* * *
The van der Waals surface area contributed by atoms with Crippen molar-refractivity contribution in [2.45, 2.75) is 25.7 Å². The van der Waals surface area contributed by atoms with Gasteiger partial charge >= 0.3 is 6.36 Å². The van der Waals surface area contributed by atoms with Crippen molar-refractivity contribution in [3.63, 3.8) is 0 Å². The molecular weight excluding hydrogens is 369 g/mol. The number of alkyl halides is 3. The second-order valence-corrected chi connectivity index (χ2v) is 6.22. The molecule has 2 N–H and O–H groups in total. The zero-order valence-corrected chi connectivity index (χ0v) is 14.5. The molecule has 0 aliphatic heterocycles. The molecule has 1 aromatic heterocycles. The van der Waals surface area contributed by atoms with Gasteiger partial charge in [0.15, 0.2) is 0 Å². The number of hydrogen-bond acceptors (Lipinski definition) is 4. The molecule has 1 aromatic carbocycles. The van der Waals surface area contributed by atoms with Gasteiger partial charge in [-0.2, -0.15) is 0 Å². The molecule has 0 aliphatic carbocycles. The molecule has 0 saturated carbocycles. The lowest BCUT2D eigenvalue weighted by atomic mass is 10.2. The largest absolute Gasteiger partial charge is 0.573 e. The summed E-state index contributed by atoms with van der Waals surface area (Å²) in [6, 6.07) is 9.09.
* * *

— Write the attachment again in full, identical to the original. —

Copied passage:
The van der Waals surface area contributed by atoms with Crippen molar-refractivity contribution in [2.45, 2.75) is 25.7 Å². The van der Waals surface area contributed by atoms with Gasteiger partial charge >= 0.3 is 6.36 Å². The van der Waals surface area contributed by atoms with Crippen molar-refractivity contribution in [3.63, 3.8) is 0 Å². The molecular weight excluding hydrogens is 369 g/mol. The number of alkyl halides is 3. The second-order valence-corrected chi connectivity index (χ2v) is 6.22. The molecule has 2 N–H and O–H groups in total. The zero-order valence-corrected chi connectivity index (χ0v) is 14.5. The molecule has 0 aliphatic heterocycles. The molecule has 1 aromatic heterocycles. The van der Waals surface area contributed by atoms with Gasteiger partial charge in [0.15, 0.2) is 0 Å². The number of hydrogen-bond acceptors (Lipinski definition) is 4. The molecule has 1 aromatic carbocycles. The van der Waals surface area contributed by atoms with Gasteiger partial charge in [-0.2, -0.15) is 0 Å². The molecule has 0 aliphatic carbocycles. The molecule has 0 saturated carbocycles. The lowest BCUT2D eigenvalue weighted by atomic mass is 10.2. The largest absolute Gasteiger partial charge is 0.573 e. The summed E-state index contributed by atoms with van der Waals surface area (Å²) in [6, 6.07) is 9.09.